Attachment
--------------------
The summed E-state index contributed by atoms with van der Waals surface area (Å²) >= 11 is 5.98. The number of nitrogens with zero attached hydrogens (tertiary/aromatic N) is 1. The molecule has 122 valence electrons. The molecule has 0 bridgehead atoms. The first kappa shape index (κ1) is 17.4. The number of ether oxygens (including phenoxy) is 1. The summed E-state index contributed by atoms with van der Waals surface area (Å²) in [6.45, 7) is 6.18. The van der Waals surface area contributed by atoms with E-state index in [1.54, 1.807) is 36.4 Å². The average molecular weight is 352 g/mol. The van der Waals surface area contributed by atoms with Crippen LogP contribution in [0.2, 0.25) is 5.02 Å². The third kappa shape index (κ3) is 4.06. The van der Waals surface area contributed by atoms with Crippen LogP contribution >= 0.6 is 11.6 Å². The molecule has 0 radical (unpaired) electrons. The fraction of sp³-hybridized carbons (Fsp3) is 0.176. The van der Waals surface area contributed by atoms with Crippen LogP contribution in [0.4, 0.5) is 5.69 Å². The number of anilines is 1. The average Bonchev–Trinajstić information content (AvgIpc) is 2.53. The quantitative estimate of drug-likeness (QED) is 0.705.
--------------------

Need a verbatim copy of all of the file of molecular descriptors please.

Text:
The summed E-state index contributed by atoms with van der Waals surface area (Å²) >= 11 is 5.98. The number of nitrogens with zero attached hydrogens (tertiary/aromatic N) is 1. The molecule has 122 valence electrons. The molecule has 0 bridgehead atoms. The first kappa shape index (κ1) is 17.4. The number of ether oxygens (including phenoxy) is 1. The summed E-state index contributed by atoms with van der Waals surface area (Å²) in [6.45, 7) is 6.18. The van der Waals surface area contributed by atoms with E-state index in [1.54, 1.807) is 36.4 Å². The average molecular weight is 352 g/mol. The van der Waals surface area contributed by atoms with Crippen LogP contribution in [0.2, 0.25) is 5.02 Å². The third kappa shape index (κ3) is 4.06. The van der Waals surface area contributed by atoms with Crippen LogP contribution >= 0.6 is 11.6 Å². The molecule has 0 radical (unpaired) electrons. The fraction of sp³-hybridized carbons (Fsp3) is 0.176. The van der Waals surface area contributed by atoms with Crippen LogP contribution in [0.4, 0.5) is 5.69 Å². The number of anilines is 1. The average Bonchev–Trinajstić information content (AvgIpc) is 2.53. The quantitative estimate of drug-likeness (QED) is 0.705.